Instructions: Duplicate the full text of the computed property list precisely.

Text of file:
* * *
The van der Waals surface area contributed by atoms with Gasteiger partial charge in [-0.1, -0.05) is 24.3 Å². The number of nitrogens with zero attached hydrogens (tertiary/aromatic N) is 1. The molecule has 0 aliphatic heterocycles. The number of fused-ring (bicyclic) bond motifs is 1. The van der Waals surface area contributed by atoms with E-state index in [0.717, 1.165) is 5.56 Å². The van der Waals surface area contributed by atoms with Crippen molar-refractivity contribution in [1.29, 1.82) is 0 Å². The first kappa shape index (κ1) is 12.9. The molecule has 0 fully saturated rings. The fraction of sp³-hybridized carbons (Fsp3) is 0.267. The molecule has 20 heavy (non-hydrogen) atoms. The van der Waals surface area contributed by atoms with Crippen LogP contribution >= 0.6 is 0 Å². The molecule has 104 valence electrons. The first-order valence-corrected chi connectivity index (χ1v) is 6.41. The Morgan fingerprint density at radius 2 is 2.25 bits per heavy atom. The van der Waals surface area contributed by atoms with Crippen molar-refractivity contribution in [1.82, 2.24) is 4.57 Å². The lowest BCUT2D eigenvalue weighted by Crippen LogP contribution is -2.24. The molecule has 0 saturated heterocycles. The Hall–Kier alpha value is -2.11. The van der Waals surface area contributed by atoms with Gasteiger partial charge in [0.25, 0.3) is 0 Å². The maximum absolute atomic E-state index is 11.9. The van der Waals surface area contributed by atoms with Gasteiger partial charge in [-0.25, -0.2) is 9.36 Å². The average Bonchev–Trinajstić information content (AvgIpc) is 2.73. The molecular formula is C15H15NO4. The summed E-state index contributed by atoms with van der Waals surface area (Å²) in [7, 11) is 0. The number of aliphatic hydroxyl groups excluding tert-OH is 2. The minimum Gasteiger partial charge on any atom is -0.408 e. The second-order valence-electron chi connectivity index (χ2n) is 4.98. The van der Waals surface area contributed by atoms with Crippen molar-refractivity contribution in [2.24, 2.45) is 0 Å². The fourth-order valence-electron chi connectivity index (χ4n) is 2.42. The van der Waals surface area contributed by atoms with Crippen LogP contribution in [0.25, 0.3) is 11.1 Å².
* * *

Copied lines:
The van der Waals surface area contributed by atoms with Gasteiger partial charge in [-0.1, -0.05) is 24.3 Å². The number of nitrogens with zero attached hydrogens (tertiary/aromatic N) is 1. The molecule has 0 aliphatic heterocycles. The number of fused-ring (bicyclic) bond motifs is 1. The van der Waals surface area contributed by atoms with E-state index in [0.717, 1.165) is 5.56 Å². The van der Waals surface area contributed by atoms with Crippen molar-refractivity contribution in [1.29, 1.82) is 0 Å². The first kappa shape index (κ1) is 12.9. The molecule has 0 fully saturated rings. The fraction of sp³-hybridized carbons (Fsp3) is 0.267. The molecule has 20 heavy (non-hydrogen) atoms. The van der Waals surface area contributed by atoms with Crippen LogP contribution >= 0.6 is 0 Å². The molecule has 104 valence electrons. The first-order valence-corrected chi connectivity index (χ1v) is 6.41. The Morgan fingerprint density at radius 2 is 2.25 bits per heavy atom. The van der Waals surface area contributed by atoms with Crippen molar-refractivity contribution in [1.82, 2.24) is 4.57 Å². The lowest BCUT2D eigenvalue weighted by Crippen LogP contribution is -2.24. The molecule has 0 saturated heterocycles. The Hall–Kier alpha value is -2.11. The van der Waals surface area contributed by atoms with Gasteiger partial charge in [0.25, 0.3) is 0 Å². The maximum absolute atomic E-state index is 11.9. The van der Waals surface area contributed by atoms with Gasteiger partial charge in [-0.25, -0.2) is 9.36 Å². The average Bonchev–Trinajstić information content (AvgIpc) is 2.73. The molecular formula is C15H15NO4. The summed E-state index contributed by atoms with van der Waals surface area (Å²) in [7, 11) is 0. The number of aliphatic hydroxyl groups excluding tert-OH is 2. The minimum Gasteiger partial charge on any atom is -0.408 e. The second-order valence-electron chi connectivity index (χ2n) is 4.98. The van der Waals surface area contributed by atoms with Crippen molar-refractivity contribution in [2.24, 2.45) is 0 Å². The fourth-order valence-electron chi connectivity index (χ4n) is 2.42. The van der Waals surface area contributed by atoms with Crippen LogP contribution in [0.25, 0.3) is 11.1 Å².